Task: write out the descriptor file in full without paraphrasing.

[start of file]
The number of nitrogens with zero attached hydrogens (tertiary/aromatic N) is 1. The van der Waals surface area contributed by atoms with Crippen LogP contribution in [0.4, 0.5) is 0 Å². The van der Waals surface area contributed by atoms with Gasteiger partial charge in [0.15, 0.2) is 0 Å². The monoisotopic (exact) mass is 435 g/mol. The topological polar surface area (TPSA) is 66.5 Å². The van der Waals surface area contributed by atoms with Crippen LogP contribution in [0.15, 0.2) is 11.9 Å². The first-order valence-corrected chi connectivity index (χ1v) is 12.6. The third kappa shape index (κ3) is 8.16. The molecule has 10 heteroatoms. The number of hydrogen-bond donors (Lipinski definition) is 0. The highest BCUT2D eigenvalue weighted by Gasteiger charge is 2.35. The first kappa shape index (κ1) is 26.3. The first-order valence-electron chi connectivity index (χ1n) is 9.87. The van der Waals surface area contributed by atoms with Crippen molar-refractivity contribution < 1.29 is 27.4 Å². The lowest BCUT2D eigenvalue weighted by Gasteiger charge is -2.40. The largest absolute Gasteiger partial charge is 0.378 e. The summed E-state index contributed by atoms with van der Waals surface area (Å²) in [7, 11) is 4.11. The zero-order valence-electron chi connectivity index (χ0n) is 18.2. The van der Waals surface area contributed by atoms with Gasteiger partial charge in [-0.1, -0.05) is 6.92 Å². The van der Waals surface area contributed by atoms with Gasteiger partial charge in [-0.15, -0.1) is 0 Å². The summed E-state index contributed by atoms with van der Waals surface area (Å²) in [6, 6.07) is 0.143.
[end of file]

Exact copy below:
The number of nitrogens with zero attached hydrogens (tertiary/aromatic N) is 1. The van der Waals surface area contributed by atoms with Crippen LogP contribution in [0.4, 0.5) is 0 Å². The van der Waals surface area contributed by atoms with Gasteiger partial charge in [0.15, 0.2) is 0 Å². The monoisotopic (exact) mass is 435 g/mol. The topological polar surface area (TPSA) is 66.5 Å². The van der Waals surface area contributed by atoms with Crippen LogP contribution in [0.15, 0.2) is 11.9 Å². The first-order valence-corrected chi connectivity index (χ1v) is 12.6. The third kappa shape index (κ3) is 8.16. The molecule has 10 heteroatoms. The number of hydrogen-bond donors (Lipinski definition) is 0. The highest BCUT2D eigenvalue weighted by Gasteiger charge is 2.35. The first kappa shape index (κ1) is 26.3. The first-order valence-electron chi connectivity index (χ1n) is 9.87. The van der Waals surface area contributed by atoms with Crippen molar-refractivity contribution < 1.29 is 27.4 Å². The lowest BCUT2D eigenvalue weighted by Gasteiger charge is -2.40. The largest absolute Gasteiger partial charge is 0.378 e. The summed E-state index contributed by atoms with van der Waals surface area (Å²) in [7, 11) is 4.11. The zero-order valence-electron chi connectivity index (χ0n) is 18.2. The van der Waals surface area contributed by atoms with Gasteiger partial charge in [-0.1, -0.05) is 6.92 Å². The van der Waals surface area contributed by atoms with Gasteiger partial charge in [-0.15, -0.1) is 0 Å². The summed E-state index contributed by atoms with van der Waals surface area (Å²) in [6, 6.07) is 0.143.